Review | Honor among Thieves by Rachel Caine and Ann Aguirre

Honor Among Thieves by Rachel Caine and Ann Aguirre

Published by: Katherine Tegan Books

Publication Date: February 13, 2018

Genre: Science Fiction

Page Count: 467

Rating: 4.5/5

Source: Purchase

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Petty criminal Zara Cole has a painful past that’s made her stronger than most, which is why she chose life in New Detroit instead of moving with her family to Mars. In her eyes, living inside a dome isn’t much better than a prison cell.

Still, when Zara commits a crime that has her running scared, jail might be exactly where she’s headed. Instead, Zara is recruited into the Honors, an elite team of humans selected by the Leviathan—a race of sentient alien ships—to explore the outer reaches of the universe as their passengers.

Zara seizes the chance to flee Earth’s dangers, but when she meets Nadim, the alien ship she’s assigned, Zara starts to feel at home for the first time. But nothing could have prepared her for the dark, ominous truths that lurk behind the alluring glitter of starlight.


“It’s what I hated about the whole world, back on Earth. All the rules you had to follow without knowing why, and if you asked, you got branded difficult and damaged. Well, I am difficult. I am damaged.”

I have gained a new respect for YA science fiction. And these two authors are why. Honor Among Thieves is the novel I needed at this moment in my life. And I honestly wish I read it sooner. At first glance, I assumed this space novel would be more plot driven. Oh, I was entirely wrong. And I’m glad I was.

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Review | Mirage by Somaiya Daud

Mirage by Somaiya Daud

Published by: Flatiron Books

Publication Date: August 28, 2018

Genre: Science Fiction

Page Count: 320

Rating: 4.5/5

Source: Purchase

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In a world dominated by the brutal Vathek empire, eighteen-year-old Amani is a dreamer. She dreams of what life was like before the occupation; she dreams of writing poetry like the old-world poems she adores; she dreams of receiving a sign from Dihya that one day, she, too, will have adventure, and travel beyond her isolated home.

But when adventure comes for Amani, it is not what she expects: she is kidnapped by the regime and taken in secret to the royal palace, where she discovers that she is nearly identical to the cruel half-Vathek Princess Maram. The princess is so hated by her conquered people that she requires a body double, someone to appear in public as Maram, ready to die in her place.

As Amani is forced into her new role, she can’t help but enjoy the palace’s beauty-and her time with the princess’ fiancé, Idris. But the glitter of the royal court belies a world of violence and fear. If Amani ever wishes to see her family again, she must play the princess to perfection…because one wrong move could lead to her death.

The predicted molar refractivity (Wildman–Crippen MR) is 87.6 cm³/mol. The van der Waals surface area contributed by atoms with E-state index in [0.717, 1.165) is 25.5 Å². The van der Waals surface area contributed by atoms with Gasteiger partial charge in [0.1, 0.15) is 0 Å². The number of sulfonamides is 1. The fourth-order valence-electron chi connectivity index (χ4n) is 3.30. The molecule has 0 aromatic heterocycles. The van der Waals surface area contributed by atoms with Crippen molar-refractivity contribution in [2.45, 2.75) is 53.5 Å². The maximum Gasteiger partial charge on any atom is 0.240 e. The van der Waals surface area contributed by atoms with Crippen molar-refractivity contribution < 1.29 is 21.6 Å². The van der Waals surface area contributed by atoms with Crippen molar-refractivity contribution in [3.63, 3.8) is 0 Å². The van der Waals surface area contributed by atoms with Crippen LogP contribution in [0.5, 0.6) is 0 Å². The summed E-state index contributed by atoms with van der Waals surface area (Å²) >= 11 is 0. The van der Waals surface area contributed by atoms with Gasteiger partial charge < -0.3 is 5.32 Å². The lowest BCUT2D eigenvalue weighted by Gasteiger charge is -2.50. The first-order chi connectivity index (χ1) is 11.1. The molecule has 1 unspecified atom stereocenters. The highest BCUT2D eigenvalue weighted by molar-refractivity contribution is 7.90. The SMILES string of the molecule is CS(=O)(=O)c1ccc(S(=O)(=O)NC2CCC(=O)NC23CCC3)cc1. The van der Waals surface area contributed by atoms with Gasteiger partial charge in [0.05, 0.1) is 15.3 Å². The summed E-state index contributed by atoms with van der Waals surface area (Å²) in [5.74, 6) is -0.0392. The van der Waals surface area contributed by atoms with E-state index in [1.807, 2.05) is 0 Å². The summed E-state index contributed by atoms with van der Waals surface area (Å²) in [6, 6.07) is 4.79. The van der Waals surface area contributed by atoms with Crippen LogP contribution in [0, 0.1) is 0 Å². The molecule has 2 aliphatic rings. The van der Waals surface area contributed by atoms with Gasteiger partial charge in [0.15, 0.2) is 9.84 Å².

“You do not kneel or bend, I told myself. To anyone. You continue.”

I never anticipated I needed a book in my life until I started reading Mirage. This slow-burning Moroccan-inspired fantasy is the breath I’ve been waiting for. And I can’t imagine why I waited so long to experience this marvel. How can I possibly explain my love for Somaiya’s debut? I don’t know if I can convey my love for it. I want to pass it to children who haven’t found a book they can relate to, can’t see themselves in, but want to be proud of reading.

You know I’m traversing the science fiction genre. For years, I haven’t given it credit. But Somaiya is why I’m thrilled to explore the genre further. She takes YA court intrigue, feminism, and a tantalizing love story and transforms these elements into a uniquely written space opera.

She also reveals these multi-dimensional characters who fight for life, survival, and acceptance and somehow makes you sympathize over others you never thought you’d understand. Amani, an eighteen-year-old Andalaan aspiring poet, soon discovers she’s a mere image of Maram, the Vathek princess, whose father colonized Amani’s peaceful moon. Whisked away from her family, she must now learn how to survive in a world where one mistake will get her killed.

As the story progresses, you get a sense of who Amani truly is. She’s more than just a dreamer. Even throughout her naivety, she thrives and transforms into her own character. You don’t know how much I loved reading her development. She soon uses her influence and tries to bond with Maram, who has another side that readers may not expect. And throughout this growth, she somehow finds love with the princess’ fiancé, Idris. At times, I was saddened by their unexpected love story, their past, and their heartache.

I’ll be honest with you. I’ve never been this surprised by a debut novel. Somaiya transports you to a bleak, colonized backdrop rich with Moroccan culture. She taught me about a civilization I admired from afar, but I’m proud to know a piece of it now. This character-driven treasure is abundant in culture, beautiful storytelling, and opulent worldbuilding. I hoped for a bit more action, but that issue doesn’t take away from the storyline.

I didn’t want to stop reading this novel. It dominated my every thought when I cracked open the book. If this review hasn’t convinced you to take a risk on Mirage, I don’t know what else will. But don’t wait any longer than I did. It deserves to be heard. It deserves its own voice. And you deserve this treat.

“You are not defined by the men in your life, no matter how powerful. You lived before them and you shall live after them.”